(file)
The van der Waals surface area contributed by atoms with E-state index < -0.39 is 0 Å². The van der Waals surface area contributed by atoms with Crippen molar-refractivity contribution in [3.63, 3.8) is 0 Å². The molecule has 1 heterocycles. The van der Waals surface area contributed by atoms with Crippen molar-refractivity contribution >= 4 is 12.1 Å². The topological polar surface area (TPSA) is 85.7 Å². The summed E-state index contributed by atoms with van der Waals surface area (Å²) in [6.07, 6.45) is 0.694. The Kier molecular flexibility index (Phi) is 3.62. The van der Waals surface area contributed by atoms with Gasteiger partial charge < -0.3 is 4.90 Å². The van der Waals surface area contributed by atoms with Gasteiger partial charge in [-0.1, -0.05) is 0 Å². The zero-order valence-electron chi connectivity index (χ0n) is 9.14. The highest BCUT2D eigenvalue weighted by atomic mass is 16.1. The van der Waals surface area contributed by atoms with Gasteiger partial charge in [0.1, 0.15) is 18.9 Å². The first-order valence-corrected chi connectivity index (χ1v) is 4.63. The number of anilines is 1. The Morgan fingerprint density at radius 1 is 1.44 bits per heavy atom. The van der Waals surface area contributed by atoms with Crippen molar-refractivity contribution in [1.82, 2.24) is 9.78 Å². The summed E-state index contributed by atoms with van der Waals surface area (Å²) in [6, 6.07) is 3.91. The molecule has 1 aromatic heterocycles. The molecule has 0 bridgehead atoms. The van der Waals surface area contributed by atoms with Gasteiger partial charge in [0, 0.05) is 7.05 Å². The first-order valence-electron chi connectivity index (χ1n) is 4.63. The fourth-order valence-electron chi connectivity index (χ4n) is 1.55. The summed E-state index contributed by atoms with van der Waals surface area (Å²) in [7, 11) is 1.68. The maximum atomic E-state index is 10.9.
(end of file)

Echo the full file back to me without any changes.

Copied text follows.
The van der Waals surface area contributed by atoms with E-state index < -0.39 is 0 Å². The van der Waals surface area contributed by atoms with Crippen molar-refractivity contribution in [3.63, 3.8) is 0 Å². The molecule has 1 heterocycles. The van der Waals surface area contributed by atoms with Crippen molar-refractivity contribution >= 4 is 12.1 Å². The topological polar surface area (TPSA) is 85.7 Å². The summed E-state index contributed by atoms with van der Waals surface area (Å²) in [6.07, 6.45) is 0.694. The Kier molecular flexibility index (Phi) is 3.62. The van der Waals surface area contributed by atoms with Gasteiger partial charge < -0.3 is 4.90 Å². The van der Waals surface area contributed by atoms with Gasteiger partial charge in [-0.1, -0.05) is 0 Å². The zero-order valence-electron chi connectivity index (χ0n) is 9.14. The highest BCUT2D eigenvalue weighted by atomic mass is 16.1. The van der Waals surface area contributed by atoms with Gasteiger partial charge in [0.1, 0.15) is 18.9 Å². The first-order valence-corrected chi connectivity index (χ1v) is 4.63. The number of anilines is 1. The Morgan fingerprint density at radius 1 is 1.44 bits per heavy atom. The van der Waals surface area contributed by atoms with Crippen molar-refractivity contribution in [1.82, 2.24) is 9.78 Å². The summed E-state index contributed by atoms with van der Waals surface area (Å²) in [6, 6.07) is 3.91. The molecule has 1 aromatic heterocycles. The molecule has 0 bridgehead atoms. The van der Waals surface area contributed by atoms with Gasteiger partial charge in [0, 0.05) is 7.05 Å². The first-order valence-electron chi connectivity index (χ1n) is 4.63. The fourth-order valence-electron chi connectivity index (χ4n) is 1.55. The summed E-state index contributed by atoms with van der Waals surface area (Å²) in [7, 11) is 1.68. The maximum atomic E-state index is 10.9.